To lower the tax rates would take two-thirds support in both chambers of the state Legislature or a new ballot measure – both of which are hefty political lifts and uncertain shots at best.

Still, lawmakers are attempting again this year to lower MJ taxes, to ease the industry’s financial burden.

John Schroyer can be reached at [email protected]

17 comments on “How California’s legal marijuana market wound up in crisis mode after two years
  1. Leandro Victor Avila on

    The great welfare state of California wants everyone else to pay for it’s financial negligence. Why would I buy from a dispensary that sells marijuana with a 50% to 100% mark-up just to cover taxes so dispensary 200.00 a oz or Street for 80.00 a oz do the math.

    People who need it medically like my self can’t afford to buy from a dispensary. That’s why dispensaries are shutting down. One of the largest Med men it’s like a Apple store for pot. And you will pay double what it’s actual value. But what they don’t tell you is that most counties regulate there own city laws.

    So now as a medical patient I can’t grow my own out side no longer. Then I’m limited to grow only 2 plants indoors. I grow for my pain over 16 surgeries. I can’t afford high price money for a weed and yes all marijuana is just a weed. So if in CA you will never get ahead if your a dispensary.

    Yet you want the consumer safe but out price the help for veterans, disabled, elderly I would buy legally but can’t afford it. It’s legal it’s on my medical and prescribed by a hospital yet I get no insurance compensation on 2000. To 3000.00 dollars a year it cost me to buy from a dispensary when I can get it off the streets for half of that.

    So there is the truth it’s not about making people better it’s about draining the pockets of the consumer and grower. Filling the great state of Californias deep pockets.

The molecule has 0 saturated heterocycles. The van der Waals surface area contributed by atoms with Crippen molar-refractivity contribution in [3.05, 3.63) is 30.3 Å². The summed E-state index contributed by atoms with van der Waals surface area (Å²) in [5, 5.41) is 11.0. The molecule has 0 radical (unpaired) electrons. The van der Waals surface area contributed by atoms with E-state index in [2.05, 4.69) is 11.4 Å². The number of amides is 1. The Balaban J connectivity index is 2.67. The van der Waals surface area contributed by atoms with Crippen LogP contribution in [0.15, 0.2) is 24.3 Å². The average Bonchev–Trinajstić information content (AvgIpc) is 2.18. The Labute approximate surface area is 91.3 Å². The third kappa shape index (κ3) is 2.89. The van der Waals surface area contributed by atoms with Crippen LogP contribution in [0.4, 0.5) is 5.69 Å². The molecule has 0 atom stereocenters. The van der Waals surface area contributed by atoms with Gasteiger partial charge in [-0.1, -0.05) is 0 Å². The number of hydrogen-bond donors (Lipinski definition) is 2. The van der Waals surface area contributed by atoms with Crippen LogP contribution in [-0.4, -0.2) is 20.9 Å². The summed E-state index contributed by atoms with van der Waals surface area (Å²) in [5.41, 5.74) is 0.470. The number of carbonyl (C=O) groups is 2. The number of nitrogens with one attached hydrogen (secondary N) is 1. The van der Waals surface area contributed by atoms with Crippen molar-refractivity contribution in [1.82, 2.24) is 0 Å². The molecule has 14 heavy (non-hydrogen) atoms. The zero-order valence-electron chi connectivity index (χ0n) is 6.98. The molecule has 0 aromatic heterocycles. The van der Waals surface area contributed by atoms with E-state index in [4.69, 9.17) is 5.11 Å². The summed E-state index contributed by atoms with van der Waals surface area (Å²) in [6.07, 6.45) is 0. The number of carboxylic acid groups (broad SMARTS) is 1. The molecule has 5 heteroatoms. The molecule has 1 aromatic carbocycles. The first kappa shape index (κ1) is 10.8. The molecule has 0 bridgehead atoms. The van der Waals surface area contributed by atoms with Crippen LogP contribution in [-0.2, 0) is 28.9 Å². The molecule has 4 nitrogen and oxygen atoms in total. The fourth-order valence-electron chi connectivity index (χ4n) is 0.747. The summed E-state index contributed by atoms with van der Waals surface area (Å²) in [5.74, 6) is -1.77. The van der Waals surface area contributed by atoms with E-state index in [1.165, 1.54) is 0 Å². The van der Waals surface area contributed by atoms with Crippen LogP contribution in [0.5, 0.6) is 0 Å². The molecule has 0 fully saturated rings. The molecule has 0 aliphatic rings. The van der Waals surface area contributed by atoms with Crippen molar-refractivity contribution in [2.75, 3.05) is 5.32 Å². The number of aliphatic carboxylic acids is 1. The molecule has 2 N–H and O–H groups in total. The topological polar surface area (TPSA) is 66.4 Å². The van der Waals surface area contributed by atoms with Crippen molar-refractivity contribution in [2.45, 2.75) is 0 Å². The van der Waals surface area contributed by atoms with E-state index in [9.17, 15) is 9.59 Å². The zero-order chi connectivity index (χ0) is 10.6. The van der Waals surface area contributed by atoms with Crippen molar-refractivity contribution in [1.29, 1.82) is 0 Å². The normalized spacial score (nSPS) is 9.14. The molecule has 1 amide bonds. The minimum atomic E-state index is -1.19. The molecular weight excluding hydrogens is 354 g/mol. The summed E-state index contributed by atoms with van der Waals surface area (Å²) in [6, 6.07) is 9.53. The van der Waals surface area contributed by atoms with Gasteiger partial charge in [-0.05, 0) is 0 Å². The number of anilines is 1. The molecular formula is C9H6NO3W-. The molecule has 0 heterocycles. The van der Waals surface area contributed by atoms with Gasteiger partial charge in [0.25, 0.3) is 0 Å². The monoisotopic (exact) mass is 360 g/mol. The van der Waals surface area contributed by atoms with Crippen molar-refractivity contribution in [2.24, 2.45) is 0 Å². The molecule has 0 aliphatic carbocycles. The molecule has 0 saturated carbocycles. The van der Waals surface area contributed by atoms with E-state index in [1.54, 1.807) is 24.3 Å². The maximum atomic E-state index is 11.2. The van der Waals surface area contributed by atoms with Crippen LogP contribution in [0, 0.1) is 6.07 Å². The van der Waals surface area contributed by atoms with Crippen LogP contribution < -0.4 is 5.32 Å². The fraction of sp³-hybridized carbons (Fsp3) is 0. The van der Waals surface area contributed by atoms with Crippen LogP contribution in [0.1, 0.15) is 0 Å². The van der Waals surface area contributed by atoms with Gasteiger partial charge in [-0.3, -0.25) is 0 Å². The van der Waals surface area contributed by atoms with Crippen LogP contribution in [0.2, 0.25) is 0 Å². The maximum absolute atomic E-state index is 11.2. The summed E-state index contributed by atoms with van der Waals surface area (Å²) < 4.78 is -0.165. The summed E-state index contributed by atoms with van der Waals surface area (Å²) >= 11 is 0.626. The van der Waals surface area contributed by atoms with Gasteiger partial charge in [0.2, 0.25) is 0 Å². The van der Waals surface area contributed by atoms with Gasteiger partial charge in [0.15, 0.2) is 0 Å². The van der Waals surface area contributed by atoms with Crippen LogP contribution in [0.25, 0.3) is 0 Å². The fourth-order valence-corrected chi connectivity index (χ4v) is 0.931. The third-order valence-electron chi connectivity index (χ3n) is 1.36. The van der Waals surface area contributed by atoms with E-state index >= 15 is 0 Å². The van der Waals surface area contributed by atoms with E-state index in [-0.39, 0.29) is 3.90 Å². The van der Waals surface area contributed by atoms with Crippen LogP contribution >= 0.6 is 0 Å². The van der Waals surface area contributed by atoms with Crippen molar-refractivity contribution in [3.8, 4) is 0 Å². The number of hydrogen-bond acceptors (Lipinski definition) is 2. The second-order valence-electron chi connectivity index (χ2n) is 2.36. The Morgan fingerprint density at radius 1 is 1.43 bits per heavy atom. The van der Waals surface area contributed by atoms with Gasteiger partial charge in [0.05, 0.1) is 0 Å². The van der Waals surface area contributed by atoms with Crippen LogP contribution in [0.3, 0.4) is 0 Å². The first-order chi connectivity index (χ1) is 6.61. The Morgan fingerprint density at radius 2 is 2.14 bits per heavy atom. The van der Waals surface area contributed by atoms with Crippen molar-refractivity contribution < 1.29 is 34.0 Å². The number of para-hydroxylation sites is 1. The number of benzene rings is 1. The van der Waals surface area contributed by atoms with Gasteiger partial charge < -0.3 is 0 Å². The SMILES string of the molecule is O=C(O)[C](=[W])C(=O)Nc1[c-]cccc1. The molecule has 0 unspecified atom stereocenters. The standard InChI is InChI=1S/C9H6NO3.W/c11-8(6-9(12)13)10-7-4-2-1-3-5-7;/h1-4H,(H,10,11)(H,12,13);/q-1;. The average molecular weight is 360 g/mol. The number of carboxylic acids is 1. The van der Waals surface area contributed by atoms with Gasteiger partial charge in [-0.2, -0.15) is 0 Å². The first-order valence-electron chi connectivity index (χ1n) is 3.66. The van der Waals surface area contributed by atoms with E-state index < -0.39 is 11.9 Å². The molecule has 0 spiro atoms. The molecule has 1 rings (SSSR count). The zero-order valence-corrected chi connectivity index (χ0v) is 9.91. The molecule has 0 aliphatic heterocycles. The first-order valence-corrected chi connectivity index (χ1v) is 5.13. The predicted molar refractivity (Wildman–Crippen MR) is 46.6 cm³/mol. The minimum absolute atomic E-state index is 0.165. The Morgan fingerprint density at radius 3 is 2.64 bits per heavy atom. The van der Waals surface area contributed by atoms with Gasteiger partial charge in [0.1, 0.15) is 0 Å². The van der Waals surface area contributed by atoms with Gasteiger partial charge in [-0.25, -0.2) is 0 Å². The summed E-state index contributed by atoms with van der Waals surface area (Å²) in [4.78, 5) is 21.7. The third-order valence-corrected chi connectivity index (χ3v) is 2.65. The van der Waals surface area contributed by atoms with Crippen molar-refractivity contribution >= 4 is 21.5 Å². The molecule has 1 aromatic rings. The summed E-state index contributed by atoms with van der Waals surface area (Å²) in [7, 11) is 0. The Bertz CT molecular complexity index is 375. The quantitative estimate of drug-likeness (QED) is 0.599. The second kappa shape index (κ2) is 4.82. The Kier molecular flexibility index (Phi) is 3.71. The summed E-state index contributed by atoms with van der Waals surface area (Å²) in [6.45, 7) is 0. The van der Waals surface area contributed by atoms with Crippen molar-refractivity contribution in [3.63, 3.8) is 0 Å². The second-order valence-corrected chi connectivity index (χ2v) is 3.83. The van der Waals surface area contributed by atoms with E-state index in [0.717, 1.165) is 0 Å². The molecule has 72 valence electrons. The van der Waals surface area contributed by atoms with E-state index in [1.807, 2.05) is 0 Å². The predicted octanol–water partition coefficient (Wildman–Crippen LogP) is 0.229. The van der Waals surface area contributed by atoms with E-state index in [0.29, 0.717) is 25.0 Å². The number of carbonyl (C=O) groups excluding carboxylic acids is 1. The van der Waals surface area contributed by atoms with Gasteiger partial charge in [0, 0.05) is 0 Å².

Reply
    • Jeremy on

      Something is off where you are going as being a medical patient you should get the sales and use tax exempt. Also it depends on which legal dispensary and in which city you are going. The dispensary my wife works at only taxes at 25% They also give veterans, and Senior Citizens a flat 20% off, so then for those two they are roughly only being taxed at 5%.

      I know the industry would be in a very different place if it was federally legal as certain states that have a surplus of supply, and can’t export it to other states would be able to after federal legalization, and thus would cause the price of an OZ to drop dramatically as per typical supply and demand. Then once that happens even if you tax at 50% for an OZ that would be say $50 now would still only be 75. Yes CA didn’t do it perfectly, but that’s why we need to keep fighting for it fully legalized everywhere.

      Reply
  2. Rod Gass on

    You’re correct on the 2 main points, John.

    Local Punishment combined with excess taxation. If a consumer is to be “legal” then it must submit to the sad reality. If opposed to the regulations it’s a crime locally or tax evasion of the California tax scheme.

    “Legalization” via $64 is in fact another prohibition.

    Do We really need this sort of corruption in the California Bureau of Cannabis Control?